Sunny Rovitz, Magma Global: I’ve seen groups of friends or people hosting 50th birthday parties, things like that. I think that a lot of family and friends are now willing to quarantine together if there’s this great trip at the end of it. They can quarantine beforehand and then take the proper testing to get into the destination and they’ll all be there together. I think that’s well worth it, especially with a majority of the people working from home and also having the ability to work remotely. That’s given people who didn’t necessarily have the opportunity to take off a week at a time from work to actually get out there and make somewhere their home for that week or even longer.
Ruthanne Terrero: Anyone else seeing the travel pod concept pop up?
Emma Major, Major Traveler: I haven’t necessarily seen it in the travel sphere. I’ve definitely seen it at home in terms of who you invite into your house, who you hang out with. I don’t necessarily know if people are qualifying it as travel pods, but I think people are traveling with who they feel comfortable with. It will be a very interesting shift, to see people mingling with strangers because we haven’t done that for a year.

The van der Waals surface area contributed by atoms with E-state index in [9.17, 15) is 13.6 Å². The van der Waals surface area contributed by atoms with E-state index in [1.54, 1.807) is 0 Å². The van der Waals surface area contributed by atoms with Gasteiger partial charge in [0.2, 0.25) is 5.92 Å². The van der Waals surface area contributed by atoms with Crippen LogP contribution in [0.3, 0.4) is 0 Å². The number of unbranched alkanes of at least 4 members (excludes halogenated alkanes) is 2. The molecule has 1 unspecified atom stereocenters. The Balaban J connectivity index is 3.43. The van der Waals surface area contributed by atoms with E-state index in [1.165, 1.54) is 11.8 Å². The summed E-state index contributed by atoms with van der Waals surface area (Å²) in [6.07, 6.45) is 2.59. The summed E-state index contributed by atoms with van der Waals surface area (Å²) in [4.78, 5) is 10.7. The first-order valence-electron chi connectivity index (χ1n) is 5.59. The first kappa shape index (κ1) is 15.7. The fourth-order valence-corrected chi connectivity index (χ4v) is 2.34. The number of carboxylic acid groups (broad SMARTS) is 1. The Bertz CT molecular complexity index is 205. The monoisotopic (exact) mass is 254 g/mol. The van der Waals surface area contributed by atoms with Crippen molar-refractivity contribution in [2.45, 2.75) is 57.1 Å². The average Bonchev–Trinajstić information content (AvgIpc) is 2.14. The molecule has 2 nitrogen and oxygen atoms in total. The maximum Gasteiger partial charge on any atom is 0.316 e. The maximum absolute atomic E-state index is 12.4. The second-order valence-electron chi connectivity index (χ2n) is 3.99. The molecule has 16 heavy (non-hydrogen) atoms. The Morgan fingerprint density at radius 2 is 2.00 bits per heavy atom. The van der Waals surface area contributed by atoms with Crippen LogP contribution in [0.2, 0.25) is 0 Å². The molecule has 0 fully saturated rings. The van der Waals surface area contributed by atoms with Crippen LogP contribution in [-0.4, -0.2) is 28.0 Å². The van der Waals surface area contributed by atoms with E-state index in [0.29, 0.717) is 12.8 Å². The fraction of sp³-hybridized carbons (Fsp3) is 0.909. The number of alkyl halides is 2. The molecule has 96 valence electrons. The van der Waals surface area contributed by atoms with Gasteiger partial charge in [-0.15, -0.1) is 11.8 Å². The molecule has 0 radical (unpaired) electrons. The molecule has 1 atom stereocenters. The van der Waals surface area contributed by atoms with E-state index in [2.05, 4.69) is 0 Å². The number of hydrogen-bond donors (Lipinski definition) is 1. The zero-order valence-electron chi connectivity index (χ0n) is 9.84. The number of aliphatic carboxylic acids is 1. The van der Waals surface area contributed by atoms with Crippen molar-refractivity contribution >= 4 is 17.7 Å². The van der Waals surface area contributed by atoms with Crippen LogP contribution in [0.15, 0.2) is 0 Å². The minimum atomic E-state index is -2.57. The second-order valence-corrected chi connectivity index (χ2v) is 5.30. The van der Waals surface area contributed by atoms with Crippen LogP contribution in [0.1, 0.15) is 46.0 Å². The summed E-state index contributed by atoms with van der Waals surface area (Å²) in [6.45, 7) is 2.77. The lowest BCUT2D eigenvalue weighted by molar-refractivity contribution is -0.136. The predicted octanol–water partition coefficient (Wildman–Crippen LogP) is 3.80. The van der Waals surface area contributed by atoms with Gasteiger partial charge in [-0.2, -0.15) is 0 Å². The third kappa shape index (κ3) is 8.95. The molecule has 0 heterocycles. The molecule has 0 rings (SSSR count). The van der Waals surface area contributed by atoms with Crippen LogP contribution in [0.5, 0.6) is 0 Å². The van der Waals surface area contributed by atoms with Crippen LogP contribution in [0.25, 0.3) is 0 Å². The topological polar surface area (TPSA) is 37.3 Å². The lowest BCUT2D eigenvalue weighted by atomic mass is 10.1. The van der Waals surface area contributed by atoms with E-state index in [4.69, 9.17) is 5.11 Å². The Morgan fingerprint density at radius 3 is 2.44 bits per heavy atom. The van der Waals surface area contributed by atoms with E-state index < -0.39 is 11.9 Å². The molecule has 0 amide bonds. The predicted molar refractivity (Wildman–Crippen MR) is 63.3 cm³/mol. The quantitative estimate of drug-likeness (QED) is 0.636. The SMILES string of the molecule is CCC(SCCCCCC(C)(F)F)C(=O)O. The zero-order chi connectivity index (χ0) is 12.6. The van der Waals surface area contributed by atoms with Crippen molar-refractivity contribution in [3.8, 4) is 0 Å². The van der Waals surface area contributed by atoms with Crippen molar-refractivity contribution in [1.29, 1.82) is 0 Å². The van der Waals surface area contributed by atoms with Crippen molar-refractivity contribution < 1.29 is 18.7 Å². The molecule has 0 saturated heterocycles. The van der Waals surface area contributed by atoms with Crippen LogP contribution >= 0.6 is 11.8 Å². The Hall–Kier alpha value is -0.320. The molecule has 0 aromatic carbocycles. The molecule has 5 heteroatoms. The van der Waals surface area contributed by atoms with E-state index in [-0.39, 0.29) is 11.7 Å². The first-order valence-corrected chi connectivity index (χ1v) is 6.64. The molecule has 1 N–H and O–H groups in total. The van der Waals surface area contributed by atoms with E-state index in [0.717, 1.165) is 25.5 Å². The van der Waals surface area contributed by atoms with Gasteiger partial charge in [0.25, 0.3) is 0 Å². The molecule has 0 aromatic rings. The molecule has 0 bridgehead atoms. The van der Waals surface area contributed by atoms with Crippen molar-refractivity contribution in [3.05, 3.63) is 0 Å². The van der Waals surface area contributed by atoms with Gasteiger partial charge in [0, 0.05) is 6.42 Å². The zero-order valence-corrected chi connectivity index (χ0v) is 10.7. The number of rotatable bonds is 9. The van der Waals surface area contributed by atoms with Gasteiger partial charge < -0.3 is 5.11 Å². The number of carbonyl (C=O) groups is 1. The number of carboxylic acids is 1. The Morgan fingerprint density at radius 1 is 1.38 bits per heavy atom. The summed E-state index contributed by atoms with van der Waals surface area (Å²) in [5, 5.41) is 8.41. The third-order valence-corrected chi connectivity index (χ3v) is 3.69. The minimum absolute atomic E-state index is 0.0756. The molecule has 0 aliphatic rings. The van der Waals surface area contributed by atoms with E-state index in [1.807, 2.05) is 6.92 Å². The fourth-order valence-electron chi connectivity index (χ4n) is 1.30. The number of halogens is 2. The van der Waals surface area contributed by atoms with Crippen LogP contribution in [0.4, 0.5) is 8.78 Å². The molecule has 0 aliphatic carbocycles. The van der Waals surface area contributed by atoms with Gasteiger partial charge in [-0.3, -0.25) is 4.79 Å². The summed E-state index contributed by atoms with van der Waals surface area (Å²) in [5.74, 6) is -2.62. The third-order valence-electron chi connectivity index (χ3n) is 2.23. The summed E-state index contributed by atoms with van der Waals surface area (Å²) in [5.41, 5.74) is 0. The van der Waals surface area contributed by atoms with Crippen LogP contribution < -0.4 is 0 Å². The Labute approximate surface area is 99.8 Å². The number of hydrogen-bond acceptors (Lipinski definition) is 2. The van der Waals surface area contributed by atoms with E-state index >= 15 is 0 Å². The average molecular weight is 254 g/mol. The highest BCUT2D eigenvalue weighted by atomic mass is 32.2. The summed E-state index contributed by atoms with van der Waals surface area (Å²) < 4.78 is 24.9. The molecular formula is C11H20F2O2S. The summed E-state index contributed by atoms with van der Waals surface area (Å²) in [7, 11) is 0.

Sunny Rovitz, Magma Global: I should probably add that I don’t think my clients realize what they’re doing is considered a travel pod. I think they’re traveling with their friends and family. We maybe haven’t used that word, but I think in a sense this type of group travel is becoming more of a hot ticket item.
Ruthanne Terrero: Definitely. Well, let’s take a quick look back, pre-pandemic, in terms of where your clients were going.
Sunny Rovitz, Magma Global: I think that a ton of people, at least our clients, are still traveling to Mexico. St. Barth’s recently shut down for tourism, but we were still having a ton of travel into St. Barth’s, which we did pre-pandemic. It was really the places that were allowing people to come safely that clients were still going to. Turks and Caicos was on that list. We definitely saw a decrease in travel to the Bahamas because the Baha Mar complex was closed, and now that that’s reopening slowly, I’ve gotten several requests for it, which I find to be interesting. And I think that that will definitely pick up.
There are places that have always been popular, such as Miami. People always went there and they’re still continuing to go there because it’s open.
Emma Major, Major Traveler: The Caribbean’s always popular because it’s easy and those clients who want to relax want to go there. I think we’ve kind of lost is all those clients who were dreaming about Greece and Bali. Bora Bora and the Maldives. Japan was a big honeymoon destination. Italy was popular for honeymooners. Those are areas that we’ve really had a tough time losing in the pandemic.